No need to hurry I can wait!
Anyone who has ever read the Therigatha would get the impression that the rule was observed mainly in the breaking…
The first thing I did after I realised Saddha, was to visit Bodhgaya! What a wonderful place! But there, I saw Theravadin bhikkhunis and I was under the impression that, just like Mahayana, Theravada was fully charged with women renunciates! When I was reading the therigatha I knew nothing about Vinaya, Sanghadisesa 3, and about the troubles of women in getting ordained.
So the scope of this rule is not as clear-cut as one might think. After the vassa, I’m starting a project to translate the Chinese bhiksuni Pratimoksas into English for Suttacentral. Hopefully that will make them more accessible to people.
Wow! That’s a wonderful news! And a great project. Please let us know if we can support in any way! Sadhu Sadhu Sadhu!
And how very curious! Very recently I just came across the research and translations of Ann Heirman and I even posted about them.
You know for me I don’t care about the historicity of rules; I just judge whether they make sense or not - I mean even with regard to the text in relation with its own self!! But we might have to toil with research still to convince other people with what is otherwise already self-evident and commonsensical!
A while ago I have done a survey of the Sutta-EBTs collecting all instances where bhikkhunis, nuns, women, or any other kind of “female words” (mothers, sisters, wives, females, devis, goddesses, brahminis, female wanderers …) are mentioned. Quite interesting what came up. There are many independent and empowered women there.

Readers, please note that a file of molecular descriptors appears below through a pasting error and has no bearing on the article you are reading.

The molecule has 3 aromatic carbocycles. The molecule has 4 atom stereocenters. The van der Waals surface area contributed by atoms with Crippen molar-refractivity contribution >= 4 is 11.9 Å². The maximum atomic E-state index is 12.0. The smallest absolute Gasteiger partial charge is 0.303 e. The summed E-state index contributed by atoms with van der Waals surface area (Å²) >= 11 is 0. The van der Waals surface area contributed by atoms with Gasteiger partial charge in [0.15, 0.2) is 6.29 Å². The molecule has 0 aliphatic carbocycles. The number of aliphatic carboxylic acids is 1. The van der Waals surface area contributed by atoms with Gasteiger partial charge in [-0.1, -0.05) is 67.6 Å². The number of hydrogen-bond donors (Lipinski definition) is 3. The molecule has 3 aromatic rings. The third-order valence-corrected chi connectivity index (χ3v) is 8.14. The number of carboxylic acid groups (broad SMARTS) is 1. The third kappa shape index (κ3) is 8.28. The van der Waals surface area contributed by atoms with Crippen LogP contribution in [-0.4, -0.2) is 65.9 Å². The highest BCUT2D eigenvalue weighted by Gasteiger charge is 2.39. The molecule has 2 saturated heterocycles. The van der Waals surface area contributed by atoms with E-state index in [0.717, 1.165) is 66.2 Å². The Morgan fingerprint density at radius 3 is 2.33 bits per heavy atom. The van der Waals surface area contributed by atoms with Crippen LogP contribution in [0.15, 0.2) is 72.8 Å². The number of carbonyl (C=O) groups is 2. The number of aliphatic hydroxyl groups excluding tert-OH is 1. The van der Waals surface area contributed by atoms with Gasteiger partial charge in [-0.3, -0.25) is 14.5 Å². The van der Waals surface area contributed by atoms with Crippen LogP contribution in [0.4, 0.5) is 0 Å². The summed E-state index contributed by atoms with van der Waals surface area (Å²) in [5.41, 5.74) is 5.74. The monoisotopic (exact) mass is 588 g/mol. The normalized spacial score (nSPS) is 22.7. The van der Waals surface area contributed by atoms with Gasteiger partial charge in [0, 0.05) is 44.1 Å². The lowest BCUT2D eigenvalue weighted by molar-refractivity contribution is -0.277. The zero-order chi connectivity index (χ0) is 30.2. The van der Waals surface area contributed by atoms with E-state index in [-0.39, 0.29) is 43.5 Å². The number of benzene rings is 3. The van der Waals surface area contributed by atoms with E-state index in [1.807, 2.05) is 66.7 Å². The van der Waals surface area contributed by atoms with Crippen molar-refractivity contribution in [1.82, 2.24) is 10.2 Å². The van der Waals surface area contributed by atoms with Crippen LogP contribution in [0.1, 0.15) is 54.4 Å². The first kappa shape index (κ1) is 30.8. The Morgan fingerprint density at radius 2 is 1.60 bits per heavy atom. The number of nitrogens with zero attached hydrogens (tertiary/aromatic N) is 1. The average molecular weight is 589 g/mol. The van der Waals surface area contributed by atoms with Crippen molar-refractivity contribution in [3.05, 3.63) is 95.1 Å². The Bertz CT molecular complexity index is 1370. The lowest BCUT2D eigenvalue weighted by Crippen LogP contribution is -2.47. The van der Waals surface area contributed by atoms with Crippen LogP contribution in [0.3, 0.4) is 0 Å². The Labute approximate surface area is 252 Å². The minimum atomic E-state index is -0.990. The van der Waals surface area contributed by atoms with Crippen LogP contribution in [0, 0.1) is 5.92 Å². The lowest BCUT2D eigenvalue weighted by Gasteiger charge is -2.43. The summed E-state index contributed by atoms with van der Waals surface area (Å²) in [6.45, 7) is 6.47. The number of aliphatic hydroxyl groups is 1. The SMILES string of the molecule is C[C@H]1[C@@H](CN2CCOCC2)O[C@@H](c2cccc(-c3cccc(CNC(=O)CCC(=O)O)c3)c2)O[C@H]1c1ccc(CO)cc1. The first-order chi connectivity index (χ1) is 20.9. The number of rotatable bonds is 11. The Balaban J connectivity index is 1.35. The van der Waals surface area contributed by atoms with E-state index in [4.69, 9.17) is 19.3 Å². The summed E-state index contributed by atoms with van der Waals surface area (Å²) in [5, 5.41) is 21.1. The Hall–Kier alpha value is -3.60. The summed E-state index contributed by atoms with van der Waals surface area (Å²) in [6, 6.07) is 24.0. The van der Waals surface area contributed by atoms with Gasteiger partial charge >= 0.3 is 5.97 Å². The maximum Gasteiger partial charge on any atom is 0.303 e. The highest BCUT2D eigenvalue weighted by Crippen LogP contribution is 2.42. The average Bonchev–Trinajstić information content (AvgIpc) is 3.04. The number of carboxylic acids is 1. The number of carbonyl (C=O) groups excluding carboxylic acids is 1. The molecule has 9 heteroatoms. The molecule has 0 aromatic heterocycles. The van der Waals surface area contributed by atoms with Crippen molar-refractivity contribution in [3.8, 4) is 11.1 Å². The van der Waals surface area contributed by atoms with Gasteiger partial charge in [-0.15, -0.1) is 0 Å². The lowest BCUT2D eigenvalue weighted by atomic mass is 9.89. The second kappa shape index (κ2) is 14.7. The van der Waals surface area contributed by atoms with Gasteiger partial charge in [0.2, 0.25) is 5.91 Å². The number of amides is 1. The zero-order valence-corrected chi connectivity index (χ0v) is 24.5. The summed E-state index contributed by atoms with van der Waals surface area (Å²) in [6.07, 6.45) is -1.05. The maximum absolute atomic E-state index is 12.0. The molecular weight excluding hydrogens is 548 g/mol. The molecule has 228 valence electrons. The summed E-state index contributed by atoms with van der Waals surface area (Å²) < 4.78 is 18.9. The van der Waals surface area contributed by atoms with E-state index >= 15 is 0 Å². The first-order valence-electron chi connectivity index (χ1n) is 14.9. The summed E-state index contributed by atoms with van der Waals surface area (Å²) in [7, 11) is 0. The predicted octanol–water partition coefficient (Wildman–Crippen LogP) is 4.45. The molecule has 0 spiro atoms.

It was only a short period of time for me, between reading about the Four Sublime Truths for the first time, and realising saddha in the Buddha’s enlightenment. During this short time of uncertainty about the Buddha’s enlightenment, I decided that I will look in his speech for faults, or for any such thing that I deem cannot possibly be uttered by a fully enlightened being. And I had two particular criteria: (1) superstition, (2) problematic views or statements about women.
Guess what! Both do exist in the suttas; but luckily they did not appear so immediately, and by the time I found them, I had already been completely owned by all the other beautiful things that the Buddha had said! So when I found them later, my reaction was like: “nooo way! This ain’t Buddha saying this! Get outta here!”
But I was taking notes! So I too noted all those sutta instances I came across, where utterances about women were made! But not as extensively as you did. I remember noting feeling uneasy at various instances in SN 1, then feeling relieved at SN 5 (bhikkhunisamyutta) for example. Later on I also came to realise that the Buddha’s repeated warnings to the monks against women, were for the mere reason that he was talking to male renunciates! Had he been talking to female renunciates, it would have been exactly the other way round! It wasn’t about something inherent in this or that gender! It was about something inherent in leading a renunciate life.
There is a big delusion that we’ve made great progress in the world comparing to ancient times. Materially yeah, surely, but I don’t see the slightest evidence of progress socially or spiritually. Rather the opposite sometimes. And I have absolutely no difficulty believing that women in ancient India and elsewhere in those times, were far more empowered and respected than is the case today! But this is another big issue and we’ve gone completely off topic now!
But you and Ayya @Vimala are heroines! Struggling in not one, but ‘two’ of the most male-dominated fields there are in this fierce world! You are both monastics and geeks!!
If you are interested, I could start a thread to share references for that, too.
Absolutely! We should pool our resources together!
“What does womanhood matter at all
When the mind is concentrated well,
When knowledge flows on steadily
As one sees correctly into Dhamma.
“One to whom it might occur,
‘I’m a woman’ or ‘I’m a man’
Or ‘I’m anything at all’—
Is fit for Mara to address.”
_ Bhikkhuni Soma (SN 5.2).